CASE STUDIES AND STORIES OF CHANGE - INTRAC
Case studies are usually written, but can also be presented as photographs, drawings or videos. In some circumstances case studies have been presented as songs or dramas. There is no fixed size for a written case study. A case study can vary in length between a few lines of text and an entire book. Stories of change are similar to case studies ...
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Further papers in the M&E Universe explain other simple data collection tools and methods. To access these papers directly, click on the relevant links below. Author(s): INTRAC . Contributor(s): ... Interviews Focus group discussions Observation Photography and video Surveys and questionnaires Case studies and stories of change
Qualitative Comparative Analysis (QCA), developed by Charles Ragin in the 1970s, was originally developed as a research methodology. Lately, it has increasingly been applied within monitoring and evaluation (M&E). QCA is a methodology that enables the analysis of multiple cases in complex situations, and can help explain why change
PLA was originally called Participatory Rural (or Rapid) Appraisal (PRA). It became very popular in the 1980s and 1990s, and has since kept its popularity with many CSOs. PRA was originally designed for use during appraisals and needs assessments in rural areas. However, it can be used at any stage of the project cycle – design, planning,
Observation: At its most simple, observation involves ‘seeing’ things – such as objects, processes, relationships, events – and formally recording the information. There are different types of observation. Structured or direct observation is a process in which observations are recorded against an agreed checklist.
Conference overview As development organisations, we are all finding ourselves placing a greater emphasis on measuring for results, on looking for evidence of impact, on justifying our effectiveness and on responding to a growing demand for accountability. Development organisations are continually experimenting with innovative
PROCESS TRACING . Process tracing is a qualitative analysis methodology. The main purpose of process tracing is to establish whether, and how, a potential cause or causes influenced a specified change or set of changes. This is done by applying formal tests to examine the strength of evidence linking potential causes to the changes.
quantitative methods are seen as weaker, qualitative methods are seen as (relatively) stronger. Some of the main strengths of qualitative methods are listed below, and are summarised in the diagram above. As with the section on quantitative methods, these are general rules only, and there are often exceptions. Quantitative methods ...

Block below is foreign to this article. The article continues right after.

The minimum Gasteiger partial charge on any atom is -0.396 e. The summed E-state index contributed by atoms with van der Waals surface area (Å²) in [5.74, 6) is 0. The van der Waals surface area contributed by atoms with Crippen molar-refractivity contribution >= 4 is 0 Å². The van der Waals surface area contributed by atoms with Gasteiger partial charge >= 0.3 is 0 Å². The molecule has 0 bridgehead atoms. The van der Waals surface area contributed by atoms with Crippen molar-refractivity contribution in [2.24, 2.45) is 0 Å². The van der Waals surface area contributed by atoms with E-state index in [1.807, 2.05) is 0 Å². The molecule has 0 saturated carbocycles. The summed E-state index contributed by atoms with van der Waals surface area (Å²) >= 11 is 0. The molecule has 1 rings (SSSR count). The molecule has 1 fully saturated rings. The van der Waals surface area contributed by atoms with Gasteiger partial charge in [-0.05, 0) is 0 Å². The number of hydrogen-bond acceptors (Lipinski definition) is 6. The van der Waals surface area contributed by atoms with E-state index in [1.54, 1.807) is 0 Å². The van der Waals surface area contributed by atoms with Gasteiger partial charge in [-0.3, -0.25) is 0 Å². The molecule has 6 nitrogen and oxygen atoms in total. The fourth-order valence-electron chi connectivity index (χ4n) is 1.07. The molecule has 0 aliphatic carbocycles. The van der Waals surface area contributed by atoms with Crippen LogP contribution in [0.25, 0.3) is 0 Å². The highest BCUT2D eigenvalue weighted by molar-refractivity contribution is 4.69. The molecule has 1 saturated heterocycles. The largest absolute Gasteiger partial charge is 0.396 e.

Theories of Change can be developed in many ways. Common elements include ... stakeholder analysis or gender analysis might also be used. And if others have conducted similar assessments in the past then their findings can be used to arrive at a consensus.
differentiate case studies from other empirical methods a solid grounding in the fundamentals of case studies as a research method understand and avoid common mistakes with case studies For reviewers: guidance to judge quality and validity of reported case studies. criteria to assess whether research papers based on case studies are
the case studies are fictional and have been created for educational purposes. No reference to any individual, living or dead, is intended or should be inferred. As you read the case studies keep in mind that there is no one correct way to handle each situation. The case studies should not be taken as
Chest and Abdominal Trauma Case Studies Case #1 Scenario: EMS is dispatched to a 2-car MVC with head on collision. The posted speed limit is marked at 40 MPH. Upon EMS arrival to the scene an unrestrained adult driver is found inside the vehicle with noted + steering wheel deformity. The patient is A & O X 3 but appears restless and agitated.
2 Supreme Court Case Studies Supreme Court Case Study 1 (continued) DIRECTIONS: Answer the following questions on a separate sheet of paper. 1. Why is the Marbury case important in the history of the Supreme Court? 2. In what way did the Marbury decision enhance the system of checks and balances provided for in the Constitution? 3.
case-control studies as they assess only one outcome variable (that is, whatever outcome the cases have entered the study with). Cohorts permit calculation of the effect of each variable on the probability of developing the outcome of interest (relative risk). …
Case Studies The following case studies were included to highlight different ways that social workers can assess and intervene with issues of social isolation. These cases are free to you to use, modify, and incorporate into your teaching. They include: The case of George, which demonstrates the need to examine our cases with
Case-Control Studies E R I C N O T E B O O K S E R I E S Case-control studies are used to determine if there is an association between an exposure and a specific health outcome. These studies proceed from effect (e.g. health outcome, condition, disease) to cause (exposure). Case-control studies assess whether exposure is